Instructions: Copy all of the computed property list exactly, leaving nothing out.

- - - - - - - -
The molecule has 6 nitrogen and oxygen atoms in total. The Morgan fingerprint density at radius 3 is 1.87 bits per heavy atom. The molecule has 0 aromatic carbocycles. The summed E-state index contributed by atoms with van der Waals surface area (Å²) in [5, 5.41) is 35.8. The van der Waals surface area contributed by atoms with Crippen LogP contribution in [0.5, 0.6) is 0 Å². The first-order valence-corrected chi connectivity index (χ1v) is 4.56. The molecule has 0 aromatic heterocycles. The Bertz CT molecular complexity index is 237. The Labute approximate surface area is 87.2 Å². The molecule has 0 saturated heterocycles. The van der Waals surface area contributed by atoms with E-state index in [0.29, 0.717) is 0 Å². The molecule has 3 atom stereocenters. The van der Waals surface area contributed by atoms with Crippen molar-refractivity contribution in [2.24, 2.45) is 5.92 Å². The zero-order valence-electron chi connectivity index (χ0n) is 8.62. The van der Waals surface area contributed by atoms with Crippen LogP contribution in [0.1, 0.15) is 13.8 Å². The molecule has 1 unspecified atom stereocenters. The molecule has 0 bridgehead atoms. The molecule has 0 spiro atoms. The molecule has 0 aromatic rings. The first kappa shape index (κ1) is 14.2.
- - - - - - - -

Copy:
The molecule has 6 nitrogen and oxygen atoms in total. The Morgan fingerprint density at radius 3 is 1.87 bits per heavy atom. The molecule has 0 aromatic carbocycles. The summed E-state index contributed by atoms with van der Waals surface area (Å²) in [5, 5.41) is 35.8. The van der Waals surface area contributed by atoms with Crippen LogP contribution in [0.5, 0.6) is 0 Å². The first-order valence-corrected chi connectivity index (χ1v) is 4.56. The molecule has 0 aromatic heterocycles. The Bertz CT molecular complexity index is 237. The Labute approximate surface area is 87.2 Å². The molecule has 0 saturated heterocycles. The van der Waals surface area contributed by atoms with E-state index in [0.29, 0.717) is 0 Å². The molecule has 3 atom stereocenters. The van der Waals surface area contributed by atoms with Crippen molar-refractivity contribution in [2.24, 2.45) is 5.92 Å². The zero-order valence-electron chi connectivity index (χ0n) is 8.62. The van der Waals surface area contributed by atoms with Crippen LogP contribution in [0.1, 0.15) is 13.8 Å². The molecule has 1 unspecified atom stereocenters. The molecule has 0 bridgehead atoms. The molecule has 0 spiro atoms. The molecule has 0 aromatic rings. The first kappa shape index (κ1) is 14.2.